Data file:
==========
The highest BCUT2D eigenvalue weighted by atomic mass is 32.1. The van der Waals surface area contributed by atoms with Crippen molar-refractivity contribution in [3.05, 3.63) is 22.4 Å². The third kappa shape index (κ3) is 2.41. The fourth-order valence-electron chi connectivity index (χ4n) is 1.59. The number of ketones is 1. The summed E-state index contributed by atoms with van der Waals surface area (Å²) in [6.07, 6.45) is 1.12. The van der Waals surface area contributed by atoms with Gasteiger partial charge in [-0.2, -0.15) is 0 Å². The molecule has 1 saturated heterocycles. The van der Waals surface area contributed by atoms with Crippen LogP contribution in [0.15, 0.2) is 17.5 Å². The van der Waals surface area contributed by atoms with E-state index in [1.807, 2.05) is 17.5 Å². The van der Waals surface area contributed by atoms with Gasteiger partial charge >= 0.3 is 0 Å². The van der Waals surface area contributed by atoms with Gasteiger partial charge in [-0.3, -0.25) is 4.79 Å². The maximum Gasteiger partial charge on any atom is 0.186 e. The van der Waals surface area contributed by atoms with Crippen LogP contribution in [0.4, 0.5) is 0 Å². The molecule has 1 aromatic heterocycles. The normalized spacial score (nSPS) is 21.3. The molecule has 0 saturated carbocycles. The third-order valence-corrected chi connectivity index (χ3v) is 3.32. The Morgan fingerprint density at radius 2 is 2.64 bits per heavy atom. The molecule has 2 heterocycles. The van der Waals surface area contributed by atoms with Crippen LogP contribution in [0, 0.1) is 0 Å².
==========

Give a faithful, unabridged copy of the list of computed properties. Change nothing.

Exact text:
The highest BCUT2D eigenvalue weighted by atomic mass is 32.1. The van der Waals surface area contributed by atoms with Crippen molar-refractivity contribution in [3.05, 3.63) is 22.4 Å². The third kappa shape index (κ3) is 2.41. The fourth-order valence-electron chi connectivity index (χ4n) is 1.59. The number of ketones is 1. The summed E-state index contributed by atoms with van der Waals surface area (Å²) in [6.07, 6.45) is 1.12. The van der Waals surface area contributed by atoms with Gasteiger partial charge in [-0.2, -0.15) is 0 Å². The molecule has 1 saturated heterocycles. The van der Waals surface area contributed by atoms with Crippen LogP contribution in [0.15, 0.2) is 17.5 Å². The van der Waals surface area contributed by atoms with E-state index in [1.807, 2.05) is 17.5 Å². The van der Waals surface area contributed by atoms with Gasteiger partial charge >= 0.3 is 0 Å². The van der Waals surface area contributed by atoms with Gasteiger partial charge in [-0.3, -0.25) is 4.79 Å². The maximum Gasteiger partial charge on any atom is 0.186 e. The van der Waals surface area contributed by atoms with Crippen LogP contribution in [0.4, 0.5) is 0 Å². The molecule has 1 aromatic heterocycles. The normalized spacial score (nSPS) is 21.3. The molecule has 0 saturated carbocycles. The third-order valence-corrected chi connectivity index (χ3v) is 3.32. The Morgan fingerprint density at radius 2 is 2.64 bits per heavy atom. The molecule has 2 heterocycles. The van der Waals surface area contributed by atoms with Crippen LogP contribution in [0, 0.1) is 0 Å².